Be the change

Here's a pretty cool prayer that a pastor prayed at a NASCAR event:

Under the video there was a comment made by Water4Jeremiah that two people liked on Facebook. It said:

"If all Christian pastors loved and appreciated life this much I'd still be a Christian."

I've heard this type of comment a lot and I can see why people say it. Many times we Christians take ourselves too seriously and burden people with a brand of Christianity that is not biblical. However, this person's comment also causes me to ask whether or not he or she is letting other people dictate his or her relationship with God and the church.

I speak from experience on this matter because I've been in the church since early childhood. I've heard and believed the Word, been loved by wonderful people, been active in almost every position imaginable except church treasurer and repair person. I've also been a pastor's wife. That position brought me within close proximity of some pretty awful stuff wrought by so-called saints of the church. These were the people that others seemed to look up to. The popular people. The movers and shakers.

On the surface these people appeared wonderful. However, underneath they were full of hatred, anger, malice and they spread gossip more smoothly than margarine spreads on bread. These were the saints that also hurt my family.

After my husband died and I was out of the ministry - thanking God everyday that I was out of the ministry, not that my husband had died - I realized that I had a lot of pent up anger inside. I'm going to be very honest here and admit that if it wasn't for my children I would have drifted away from the church. I had a good relationship with God and reasoned that I did not need a bunch of hypocrites in my life.

This was because I was hurt and as a pastor's wife, I had no way to express my feelings. Remember that I had a good experience in the church as a child and teenager. As an adult leader though I was blind-sided by people who claimed to be saved and sanctified; people who didn't understand that living a holy life meant that you still confessed sin and asked the Holy Spirit to renew you on a daily basis. These people did not understand that a life of love is intentional, not something that was magically brought about just because he or she had made two trips to the altar.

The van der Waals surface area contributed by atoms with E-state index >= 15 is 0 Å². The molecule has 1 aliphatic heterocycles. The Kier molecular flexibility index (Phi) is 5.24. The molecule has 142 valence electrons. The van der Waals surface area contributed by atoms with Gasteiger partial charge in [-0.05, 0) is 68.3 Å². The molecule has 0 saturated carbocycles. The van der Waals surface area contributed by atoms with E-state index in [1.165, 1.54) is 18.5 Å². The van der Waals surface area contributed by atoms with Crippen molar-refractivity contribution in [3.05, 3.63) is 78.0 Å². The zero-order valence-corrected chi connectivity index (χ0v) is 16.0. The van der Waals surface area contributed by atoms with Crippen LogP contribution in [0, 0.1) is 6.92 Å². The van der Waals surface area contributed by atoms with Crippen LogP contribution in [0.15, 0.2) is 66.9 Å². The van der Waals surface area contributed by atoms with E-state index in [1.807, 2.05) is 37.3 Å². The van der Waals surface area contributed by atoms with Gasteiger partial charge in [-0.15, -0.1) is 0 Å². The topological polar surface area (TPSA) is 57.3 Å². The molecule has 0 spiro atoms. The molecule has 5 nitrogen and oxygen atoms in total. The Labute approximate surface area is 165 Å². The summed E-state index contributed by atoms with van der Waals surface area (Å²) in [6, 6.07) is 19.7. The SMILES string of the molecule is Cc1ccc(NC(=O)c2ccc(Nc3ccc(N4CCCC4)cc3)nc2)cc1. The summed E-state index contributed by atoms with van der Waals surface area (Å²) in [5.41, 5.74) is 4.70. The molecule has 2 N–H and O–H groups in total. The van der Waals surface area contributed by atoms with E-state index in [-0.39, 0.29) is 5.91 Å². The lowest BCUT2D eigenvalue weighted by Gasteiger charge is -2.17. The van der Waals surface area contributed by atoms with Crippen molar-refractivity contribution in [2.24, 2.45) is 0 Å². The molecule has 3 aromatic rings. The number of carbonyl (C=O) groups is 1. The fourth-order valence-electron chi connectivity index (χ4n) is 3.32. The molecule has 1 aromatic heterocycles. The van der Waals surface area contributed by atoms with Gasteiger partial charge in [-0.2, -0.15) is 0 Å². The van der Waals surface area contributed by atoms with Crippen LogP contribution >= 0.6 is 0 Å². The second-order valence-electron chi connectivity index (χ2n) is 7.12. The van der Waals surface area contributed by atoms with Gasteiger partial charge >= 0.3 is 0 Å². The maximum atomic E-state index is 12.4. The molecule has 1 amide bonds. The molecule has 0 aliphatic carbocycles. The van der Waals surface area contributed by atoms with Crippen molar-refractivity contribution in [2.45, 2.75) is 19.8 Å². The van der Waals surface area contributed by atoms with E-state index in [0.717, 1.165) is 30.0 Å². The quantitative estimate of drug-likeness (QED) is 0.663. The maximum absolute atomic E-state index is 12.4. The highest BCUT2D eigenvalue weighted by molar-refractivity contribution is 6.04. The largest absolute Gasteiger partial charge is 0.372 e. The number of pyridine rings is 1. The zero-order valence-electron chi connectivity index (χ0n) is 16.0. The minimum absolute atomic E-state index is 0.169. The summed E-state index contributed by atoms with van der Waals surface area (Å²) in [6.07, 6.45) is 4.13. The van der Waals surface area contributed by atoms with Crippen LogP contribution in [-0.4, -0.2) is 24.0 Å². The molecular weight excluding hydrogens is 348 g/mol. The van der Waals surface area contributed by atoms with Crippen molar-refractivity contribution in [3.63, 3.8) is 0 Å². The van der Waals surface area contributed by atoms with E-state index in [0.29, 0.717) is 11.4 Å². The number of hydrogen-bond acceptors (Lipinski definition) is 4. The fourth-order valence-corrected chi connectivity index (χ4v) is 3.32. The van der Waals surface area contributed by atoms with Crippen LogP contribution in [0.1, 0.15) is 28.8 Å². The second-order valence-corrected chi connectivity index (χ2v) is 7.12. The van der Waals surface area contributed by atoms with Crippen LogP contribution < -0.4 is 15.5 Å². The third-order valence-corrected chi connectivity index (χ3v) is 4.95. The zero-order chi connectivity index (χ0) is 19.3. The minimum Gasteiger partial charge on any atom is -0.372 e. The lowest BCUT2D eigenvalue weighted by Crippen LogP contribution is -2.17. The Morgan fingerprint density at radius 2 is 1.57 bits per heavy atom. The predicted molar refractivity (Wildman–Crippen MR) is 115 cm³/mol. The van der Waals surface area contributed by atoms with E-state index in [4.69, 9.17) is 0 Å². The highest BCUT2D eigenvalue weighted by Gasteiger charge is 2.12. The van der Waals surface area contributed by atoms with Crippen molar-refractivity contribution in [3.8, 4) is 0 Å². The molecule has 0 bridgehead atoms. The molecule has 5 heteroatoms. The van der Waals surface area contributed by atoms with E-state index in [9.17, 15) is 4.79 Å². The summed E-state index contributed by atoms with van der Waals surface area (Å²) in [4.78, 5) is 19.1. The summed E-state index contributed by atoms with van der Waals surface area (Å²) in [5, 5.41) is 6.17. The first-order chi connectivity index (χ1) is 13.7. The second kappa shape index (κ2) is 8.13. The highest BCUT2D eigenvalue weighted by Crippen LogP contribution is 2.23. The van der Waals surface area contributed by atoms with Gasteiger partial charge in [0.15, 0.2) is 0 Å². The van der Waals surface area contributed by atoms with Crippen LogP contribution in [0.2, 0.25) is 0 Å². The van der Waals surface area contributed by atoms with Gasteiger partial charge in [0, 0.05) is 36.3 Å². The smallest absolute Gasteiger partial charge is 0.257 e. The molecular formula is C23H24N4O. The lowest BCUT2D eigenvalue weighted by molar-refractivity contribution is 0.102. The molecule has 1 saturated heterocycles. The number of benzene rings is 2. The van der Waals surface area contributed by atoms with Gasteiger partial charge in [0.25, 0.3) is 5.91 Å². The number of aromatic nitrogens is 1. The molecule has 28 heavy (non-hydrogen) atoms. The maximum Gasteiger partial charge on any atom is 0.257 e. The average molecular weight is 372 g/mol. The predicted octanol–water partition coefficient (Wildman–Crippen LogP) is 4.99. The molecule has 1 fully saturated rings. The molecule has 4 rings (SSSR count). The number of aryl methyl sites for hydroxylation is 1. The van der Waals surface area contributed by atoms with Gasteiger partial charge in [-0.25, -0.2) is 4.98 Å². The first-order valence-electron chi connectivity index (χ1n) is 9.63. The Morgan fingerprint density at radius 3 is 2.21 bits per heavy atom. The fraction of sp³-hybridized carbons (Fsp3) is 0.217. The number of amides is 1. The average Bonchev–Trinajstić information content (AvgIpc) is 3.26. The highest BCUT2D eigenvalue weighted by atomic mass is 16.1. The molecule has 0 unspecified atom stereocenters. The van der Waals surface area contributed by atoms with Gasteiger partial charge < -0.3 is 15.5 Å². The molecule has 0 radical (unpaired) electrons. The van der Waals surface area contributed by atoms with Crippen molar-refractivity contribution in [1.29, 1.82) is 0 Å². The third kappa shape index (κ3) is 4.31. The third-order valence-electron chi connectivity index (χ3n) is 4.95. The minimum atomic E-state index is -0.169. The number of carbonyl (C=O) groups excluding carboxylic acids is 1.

It has taken several years to come to terms with this reality, but I believe that I have done so, though it is still a work in progress to varying degrees. Through this experience I think I have learned to be more forgiving, compassionate, quietly prayerful and outspoken at the same time. I have learned that living at peace with people doesn't necessarily mean that I have to put myself in a vulnerable position with them. Sometimes this means that I don't talk to them beyond "Hi. How are you?" unless necessary.

I have also learned that I must work to be the change that I want to see happen in the church. Discovering the faults of others has caused me to look in the mirror and ask "Do I do that?" then ask for forgiveness and seek to change if the answer is "yes".

This blog is another way I become the change I want to see happen because it allows me to speak out against the hypocrisy I see on a wider scale. This hypocrisy is happening all over the place. If anything, the little comment I read this morning proves it. We used to say in the newspaper business that if one person was saying something, ten more people felt the same way and we were usually right about this. In this situation, however, I don't have to guess. There are blogs all over the place like mine and there are books regarding these matters.

If you are in a church that doesn't have these problems, wonderful. Thank God for that. But also, pray for those who are in churches where the hypocrites seem to run the show. Pray for the strength of the pastors and for those who are trying to live the Christian life for real. It is through the prayers of others that those who are suffering at the hands of other "Christians" will be able to rise up and lovingly say, "This isn't right," and then hang in there for the fight. As a result, the hypocrites will either repent, leave or be effectively neutralized.

If you are suffering in the church, hang in there. Pray and ask what God would have you do. Sometimes it means that you need to go somewhere else, but oftentimes it means that God may call you to be the change that you want to see happen. Seek out other Christians who feel the same way you do and pray together. Start keeping a journal about the subject and write about your angst either through art, the written word, or maybe a recording (that you should keep well hidden). In this way you can pour your feelings out to the Lord rather than dumping them all over people who may not be able to handle them.

The main thing is to follow the advice given in Hebrews 10:25: "Let us not give up meeting together, as some are in the habit of doing, but let us encourage one another--and all the more as you see the Day approaching."